One of the greatest myths – if not the greatest, that covers the vegan diet, is the protein myth.

People are under the impression that those who do not eat meat cannot be equally strong to those who do due to the insufficient protein intake from plant-based foods.

As with most issues, this, too, is a result of misinformation. Such ignorance creates huge obstacles in promoting education and leads to narrow-mindedness. Unfortunately, everyone thinks they know all there is to know about plant-based diets and spread false information, which results in the perpetuation of misinformation.

It is quite common from the moment someone declares he is on a vegan diet, for people around him to suddenly transform into nutrition or evolutionary biology experts and go on a rampage, giving advice on how to protect one’s self from the imminent sicknesses and weaknesses to which a plant-based diet will eventually lead.

What is true and what is false?

Firstly, we have to mention that the average omnivore who lives in the western world, more than likely intakes more protein that he actually needs, due to the consumption of animal products and by-products.

Most Americans, for example, consume foods that provide them with more than twice the protein a single human needs.

The only truth regarding the difference between animal and plant protein is that plant protein does not have the same absorption rate as animal protein. This difference is only of 0.1! That means that there is 10% reduced bioavailability, meaning that if someone needs 0.8 grams of protein per kilogram of bodyweight as an omnivore, when he goes vegan, he will need 0.88 grams. This difference is miniscule, while the overall benefits of going on a plant-based diet makes the scales tip noticeably towards the plant based diet, as Giannis Mavridis, a sports nutritionist, in his speech on “Vegan Diet and Athletic Soundness: the path to optimizing performance” is explaining (Unfortunately it has no English subtitles otherwise we would suggest you to watch it, because of its richness in detail).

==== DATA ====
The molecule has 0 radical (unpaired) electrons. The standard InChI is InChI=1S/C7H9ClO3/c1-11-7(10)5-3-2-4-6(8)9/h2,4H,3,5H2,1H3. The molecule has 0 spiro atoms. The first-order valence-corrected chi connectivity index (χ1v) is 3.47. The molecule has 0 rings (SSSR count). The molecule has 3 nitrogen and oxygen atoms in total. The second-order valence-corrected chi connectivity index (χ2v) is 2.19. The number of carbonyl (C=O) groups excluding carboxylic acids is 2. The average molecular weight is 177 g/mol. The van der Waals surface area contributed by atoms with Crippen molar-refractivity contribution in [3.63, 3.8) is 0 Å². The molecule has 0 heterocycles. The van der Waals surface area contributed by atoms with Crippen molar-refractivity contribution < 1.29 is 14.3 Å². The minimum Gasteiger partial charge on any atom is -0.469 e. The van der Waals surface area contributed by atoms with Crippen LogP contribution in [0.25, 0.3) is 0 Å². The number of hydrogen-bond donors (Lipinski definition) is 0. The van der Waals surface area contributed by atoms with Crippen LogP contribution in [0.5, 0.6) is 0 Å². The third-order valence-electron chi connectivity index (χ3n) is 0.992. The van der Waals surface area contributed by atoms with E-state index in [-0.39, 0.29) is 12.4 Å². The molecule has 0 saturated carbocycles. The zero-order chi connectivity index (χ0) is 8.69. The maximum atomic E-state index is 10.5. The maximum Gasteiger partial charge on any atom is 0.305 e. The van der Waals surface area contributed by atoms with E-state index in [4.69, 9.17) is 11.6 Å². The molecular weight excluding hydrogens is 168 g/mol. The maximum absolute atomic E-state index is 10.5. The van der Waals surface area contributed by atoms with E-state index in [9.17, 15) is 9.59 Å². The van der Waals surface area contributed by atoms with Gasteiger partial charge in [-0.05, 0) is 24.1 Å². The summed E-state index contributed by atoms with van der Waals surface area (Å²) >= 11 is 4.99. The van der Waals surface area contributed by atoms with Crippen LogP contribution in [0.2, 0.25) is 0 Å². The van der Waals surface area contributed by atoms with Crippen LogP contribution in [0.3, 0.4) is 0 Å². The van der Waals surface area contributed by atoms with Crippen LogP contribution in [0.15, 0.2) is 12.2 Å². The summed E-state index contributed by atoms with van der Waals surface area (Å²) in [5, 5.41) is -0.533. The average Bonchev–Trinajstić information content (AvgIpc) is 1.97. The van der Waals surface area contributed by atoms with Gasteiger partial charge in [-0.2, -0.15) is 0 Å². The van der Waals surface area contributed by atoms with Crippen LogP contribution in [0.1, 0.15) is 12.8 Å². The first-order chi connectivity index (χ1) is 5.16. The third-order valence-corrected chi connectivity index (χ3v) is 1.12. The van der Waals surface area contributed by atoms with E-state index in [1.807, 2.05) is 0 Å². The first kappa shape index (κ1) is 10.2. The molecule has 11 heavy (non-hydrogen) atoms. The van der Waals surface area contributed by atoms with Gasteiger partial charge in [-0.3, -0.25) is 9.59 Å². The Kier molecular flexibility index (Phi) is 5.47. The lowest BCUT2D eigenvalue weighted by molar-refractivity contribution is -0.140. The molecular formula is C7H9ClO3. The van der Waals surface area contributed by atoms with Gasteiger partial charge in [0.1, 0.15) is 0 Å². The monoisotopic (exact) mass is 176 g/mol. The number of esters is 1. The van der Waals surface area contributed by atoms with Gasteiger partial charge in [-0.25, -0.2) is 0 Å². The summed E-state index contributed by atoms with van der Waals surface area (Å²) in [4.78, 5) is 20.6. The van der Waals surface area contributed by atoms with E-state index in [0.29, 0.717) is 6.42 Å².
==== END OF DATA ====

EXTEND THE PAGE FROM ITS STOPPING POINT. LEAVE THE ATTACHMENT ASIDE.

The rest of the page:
While waiting for J. Cameron’s (producer of the “Titanic” and vegan activist) “The Game Changers” documentary, which will debut on February 2018, we have decided to mention some of the top vegan athletes, so as to make it more obvious that veganism and athleticism are two completely compatible concepts.

We have chosen to introduce male and female athletes of various sports (with different dietary requirements) who follow a vegan diet, so that we can debunk the myth once and for all, as they all have some great achievements on their records like earning gold medals, breaking Guinness records etc. Some are veg(etari)ans since birth, while others made the change at some point during their lives…

  1. Frank Medrano – Calisthenics

Frank Medrano ate meat for 30 years, but has gone vegan since 2014. Along with his two friends, Noel Polanco and Dan Attanasio, they run the Vegan Calisthen-X page, through which they inspire and advise the world about veganism and calisthenics. Watch the following video, which speaks for itself:

Frank’s page:

       2. Scott Jureck – Ultramarathon

Scott Jureck is an American ultramarathon man who was won many highly regarded competitions like the Hardrock Hundred (2007), the Badwater Ultramarathon (2005, 2006) and the Western States 100 Mile Endurance Run (1999 – 2005). In 2010, he set a new American record for distance runners, by running 165.7 miles in 24 hours (about 8 minutes and 42 seconds per mile). Scott Jureck has been following a vegan diet since 1999!

Scott’s page:

  1. Kendrick Farris – Weightlifting

Kendrick Farris is the only weightlifter of the male American team that took part in the Rio de Janeiro Olympics. He went up a category as he made a new record for America by lifting 337 kilograms (!) in the American weightlifting team trials for the Olympic Games. He has been vegan since 2014.

Kendrick’s Facebook page:

  1. Alex Dargatz – Bodybuilding

Alex Dargatz became famous on December 2005, when he earned an international bodybuilding title, something that happened 5 years after he went vegan. The cause of this change in his life was due to the violence in factory farms. Although his motives were “ethical, environmental, mental and health reasons (in that order)”, Alex soon realized that it was easy to find delightful food that covered his requirements as a bodybuilder in training.